Why I Became a Teacher
Peg Prentice began her career as a molecular cell biologist at the National Institutes of Health Cancer Institute. Today the 53-year-old Montgomery County resident is a science teacher at The Catholic High School of Baltimore and coordinator for its biomedical program. Her road from lab to classroom began 15 years ago when she noticed educational disparity in her government work.
At the time, her lab ran summer programs for some of the best and brightest high school students from Montgomery County schools. But what of the under-served schools, she wondered, and the kids who were interested learners but perhaps not top of the class? When her attempts to engage a more diverse student body in the lab’s youth outreach programs met with resistance, she quit on the spot.
“I found myself sitting on my back porch with one kid in college and another one about to be wondering what I was going to do with my life,” she recalls. “Then my best friend called and told me to apply for a job as a science teacher at a school in Baltimore City.”
At the time, the school did not require a teaching master’s degree or teacher certification. She did not explore a teaching program, instead choosing to leap right into her teaching career.
“I was going along, doing what I thought a teacher does and learning along the way,” she states.
After 10 years, she discovered a tuition assistance program offered by her school and decided to look at teaching programs that offered a teaching masters. When she researched graduate education programs at Loyola University she discovered the Master of Arts in Teaching (MAT). The Loyola program provided the flexibility she needed to continue working while pursuing her teaching master’s. She would graduate certified to teach, too.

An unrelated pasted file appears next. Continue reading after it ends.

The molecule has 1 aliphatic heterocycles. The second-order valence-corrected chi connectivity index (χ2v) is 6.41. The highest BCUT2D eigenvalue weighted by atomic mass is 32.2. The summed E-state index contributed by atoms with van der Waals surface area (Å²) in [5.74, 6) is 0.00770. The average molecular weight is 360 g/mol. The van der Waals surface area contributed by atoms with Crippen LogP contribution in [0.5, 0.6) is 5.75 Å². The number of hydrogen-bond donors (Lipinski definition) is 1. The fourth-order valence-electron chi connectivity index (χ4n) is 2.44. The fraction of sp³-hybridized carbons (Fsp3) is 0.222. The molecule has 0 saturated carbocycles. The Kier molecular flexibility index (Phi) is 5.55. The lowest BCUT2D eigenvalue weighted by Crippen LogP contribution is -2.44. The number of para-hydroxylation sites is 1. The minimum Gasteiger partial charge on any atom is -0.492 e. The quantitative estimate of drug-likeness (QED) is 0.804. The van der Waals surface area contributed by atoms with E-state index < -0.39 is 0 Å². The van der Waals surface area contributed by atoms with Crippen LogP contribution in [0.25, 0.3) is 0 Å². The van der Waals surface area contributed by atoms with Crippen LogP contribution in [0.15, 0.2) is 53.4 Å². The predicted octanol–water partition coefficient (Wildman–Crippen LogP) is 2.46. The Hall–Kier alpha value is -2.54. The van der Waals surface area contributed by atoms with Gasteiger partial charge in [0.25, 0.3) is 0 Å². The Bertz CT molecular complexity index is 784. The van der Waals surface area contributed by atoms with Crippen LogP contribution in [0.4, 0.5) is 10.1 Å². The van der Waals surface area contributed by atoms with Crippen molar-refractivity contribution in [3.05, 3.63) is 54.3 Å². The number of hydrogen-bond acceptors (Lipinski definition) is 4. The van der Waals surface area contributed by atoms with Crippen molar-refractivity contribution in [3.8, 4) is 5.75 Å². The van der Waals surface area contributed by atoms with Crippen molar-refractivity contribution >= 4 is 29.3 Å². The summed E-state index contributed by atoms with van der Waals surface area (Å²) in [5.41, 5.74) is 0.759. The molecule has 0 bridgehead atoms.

“The information I was learning was amazing and I was literally putting it to use the next day in my classroom,” says Prentice.
Prentice explains that the 21st century classroom is completely different from what she recalled from her own youth.
“Obviously the technology is the biggest difference,” she explains. “[Students] have more technology on their hip than NASA had to land a man on the moon, and yet they aren’t very good at discerning what is useful or accurate.”
In the MAT program she was able to try various forms of new technology and see what would not only work in her classroom, but also bring value to the course work and not just be a piece of equipment in the room.
Perhaps the most important thing she learned through the MAT was how to differentiate among her students and meet them where they were in their studies.
“In the school where I was working at the time, we had kids who were all over the place,” she states. “We had students entering high school with fifth grade skills in reading and writing. I had no idea how to meet that need. Loyola helped prepare me for that.”
She credits Loyola with teaching her how to provide support and sometimes non-traditional learning opportunities for students who needed help. She also learned how to challenge high-performing students with substantive assignments and not simply by assigning them more volume of the same work. The ability to differentiate goes hand-in-hand with Loyola’s commitment to embedding an understanding of social justice in its MAT curriculum.
“The understanding Loyola provides of social justice is critical in today’s classroom,” Prentice says. “Not every kid speaks English, not every kid goes home at night and has dinner with two or even one parent, not every kid has had adequate high school preparation,” she says. “We get kids who have been home schooled, we have kids who get bullied – Loyola is very good at reminding you that you are not teaching a subject, you’re teaching students.”
Prentice found the program so beneficial, she became an “evangelist” for the MAT, encouraging her fellow teachers to pursue the Loyola degree. While the school did not require it at the time, she predicted – correctly – that there would soon be a demand for her peer educators to undergo teacher certification in Maryland. More importantly, she states: “Why would you turn down the opportunity to become the best teacher you can be?”
Now 15 years into her teaching career, Prentice has never looked back and wished she’d stayed in the government lab. Nothing can compare to the relationships she’s nurture through her teaching career. “That’s something Loyola really emphasized, too, the importance of getting to know students and build relationships with them,” she states. “If you do that right, a kid will never quit on you.”
For more information about the program visit our MAT frequently asked questions page.